Louisiana – (Courtesy AP) A Louisiana man was arrested in connection with a “Nigerian prince” scheme that has scammed people out of thousands of dollars, police announced Thursday.
Michael Neu, 67, faces 269 counts of wire fraud and money laundering after being taken into custody following an 18-month investigation, according to the Slidell Police Department. Police said Neu is suspected of being the scam’s “middleman” who obtained money and “subsequently wired” funds to his co-conspirators in Nigeria.
“Most people laugh at the thought of falling for such a fraud, but law enforcement officials report annual losses of millions of dollars to these schemes,” the Slidell police said in a statement.
Authorities warn to be cautious when receiving suspicious emails or phone calls from unknown individuals and urge people not to disclose personal or financial information. Slidell Police Chief Randy Fandal said he hopes Neu’s arrest serves as a warning to the public.
“If it sounds too good to be true, it probably is,” Slidell Police Chief Randy Fandal said in a released statement. “Never give out personal information over the phone, through e-mail, cash checks for other individuals, or wire large amounts of money to someone you don’t know. 99.9 percent of the time, it’s a scam.”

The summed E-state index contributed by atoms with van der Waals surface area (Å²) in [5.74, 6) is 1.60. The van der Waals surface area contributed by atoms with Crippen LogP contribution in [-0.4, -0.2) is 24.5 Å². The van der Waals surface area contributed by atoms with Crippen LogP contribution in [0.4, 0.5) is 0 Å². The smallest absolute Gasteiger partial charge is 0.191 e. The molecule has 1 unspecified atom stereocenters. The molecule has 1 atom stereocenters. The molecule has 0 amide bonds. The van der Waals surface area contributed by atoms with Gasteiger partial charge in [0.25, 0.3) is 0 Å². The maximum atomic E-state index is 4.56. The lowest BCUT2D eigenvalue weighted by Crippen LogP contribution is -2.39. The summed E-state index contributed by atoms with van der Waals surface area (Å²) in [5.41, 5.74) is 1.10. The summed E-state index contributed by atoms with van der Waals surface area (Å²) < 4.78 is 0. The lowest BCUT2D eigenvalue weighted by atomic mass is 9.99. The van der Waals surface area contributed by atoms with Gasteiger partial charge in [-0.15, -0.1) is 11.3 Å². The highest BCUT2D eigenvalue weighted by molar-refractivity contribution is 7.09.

We deal with these on a daily basis, the money these scammers are raking is no joke. The schemes are becoming more elaborate and in-depth, with more and more scammers using these “middlemen” to help scam unsuspecting victims out of their cash. It works like this, the scammer befriends a male or female online via social networking or dating sites. The scammer begins gaining the trust of the victim, eventually gaining their full trust. When they are sure they have the person in their trap, is when they begin asking for money or other items.
They use photos of real military members or those of our fallen. Facebook has not been friendly to those of us who try to take action against these fake accounts. So we will continue the fight this way!
Remember! If it’s too good to be true, it probably is!
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